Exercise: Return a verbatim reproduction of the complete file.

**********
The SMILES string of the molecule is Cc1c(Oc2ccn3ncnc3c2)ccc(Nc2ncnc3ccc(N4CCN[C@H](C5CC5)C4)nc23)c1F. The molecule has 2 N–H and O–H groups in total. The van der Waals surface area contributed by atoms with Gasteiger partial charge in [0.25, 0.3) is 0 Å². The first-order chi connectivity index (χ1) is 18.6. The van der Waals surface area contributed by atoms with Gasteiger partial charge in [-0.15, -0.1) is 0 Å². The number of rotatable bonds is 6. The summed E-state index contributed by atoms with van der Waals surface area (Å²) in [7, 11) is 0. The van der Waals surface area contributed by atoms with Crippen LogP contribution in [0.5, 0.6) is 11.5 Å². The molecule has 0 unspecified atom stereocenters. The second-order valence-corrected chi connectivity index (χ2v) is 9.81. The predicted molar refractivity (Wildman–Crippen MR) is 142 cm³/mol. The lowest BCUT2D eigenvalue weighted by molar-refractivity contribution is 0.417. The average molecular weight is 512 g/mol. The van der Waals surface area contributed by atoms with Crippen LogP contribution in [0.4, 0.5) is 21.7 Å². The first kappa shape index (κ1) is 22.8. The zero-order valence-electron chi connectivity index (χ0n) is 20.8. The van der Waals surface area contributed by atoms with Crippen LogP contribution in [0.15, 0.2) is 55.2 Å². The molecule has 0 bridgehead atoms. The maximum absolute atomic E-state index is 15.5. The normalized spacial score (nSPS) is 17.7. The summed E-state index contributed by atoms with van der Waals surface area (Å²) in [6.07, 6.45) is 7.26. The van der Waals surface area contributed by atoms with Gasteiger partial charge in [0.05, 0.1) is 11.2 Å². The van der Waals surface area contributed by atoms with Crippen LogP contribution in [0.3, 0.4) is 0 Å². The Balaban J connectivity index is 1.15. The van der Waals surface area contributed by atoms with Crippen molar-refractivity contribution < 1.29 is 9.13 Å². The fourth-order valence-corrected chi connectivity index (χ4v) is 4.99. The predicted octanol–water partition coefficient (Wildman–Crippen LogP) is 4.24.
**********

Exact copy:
The SMILES string of the molecule is Cc1c(Oc2ccn3ncnc3c2)ccc(Nc2ncnc3ccc(N4CCN[C@H](C5CC5)C4)nc23)c1F. The molecule has 2 N–H and O–H groups in total. The van der Waals surface area contributed by atoms with Gasteiger partial charge in [0.25, 0.3) is 0 Å². The first-order chi connectivity index (χ1) is 18.6. The van der Waals surface area contributed by atoms with Gasteiger partial charge in [-0.15, -0.1) is 0 Å². The number of rotatable bonds is 6. The summed E-state index contributed by atoms with van der Waals surface area (Å²) in [7, 11) is 0. The van der Waals surface area contributed by atoms with Crippen LogP contribution in [0.5, 0.6) is 11.5 Å². The molecule has 0 unspecified atom stereocenters. The second-order valence-corrected chi connectivity index (χ2v) is 9.81. The predicted molar refractivity (Wildman–Crippen MR) is 142 cm³/mol. The lowest BCUT2D eigenvalue weighted by molar-refractivity contribution is 0.417. The average molecular weight is 512 g/mol. The van der Waals surface area contributed by atoms with Crippen LogP contribution in [0.4, 0.5) is 21.7 Å². The first kappa shape index (κ1) is 22.8. The zero-order valence-electron chi connectivity index (χ0n) is 20.8. The van der Waals surface area contributed by atoms with Crippen LogP contribution in [0.15, 0.2) is 55.2 Å². The molecule has 0 bridgehead atoms. The maximum absolute atomic E-state index is 15.5. The normalized spacial score (nSPS) is 17.7. The summed E-state index contributed by atoms with van der Waals surface area (Å²) in [6.07, 6.45) is 7.26. The van der Waals surface area contributed by atoms with Gasteiger partial charge in [0.05, 0.1) is 11.2 Å². The van der Waals surface area contributed by atoms with Crippen LogP contribution in [0.3, 0.4) is 0 Å². The Balaban J connectivity index is 1.15. The van der Waals surface area contributed by atoms with Crippen molar-refractivity contribution < 1.29 is 9.13 Å². The fourth-order valence-corrected chi connectivity index (χ4v) is 4.99. The predicted octanol–water partition coefficient (Wildman–Crippen LogP) is 4.24.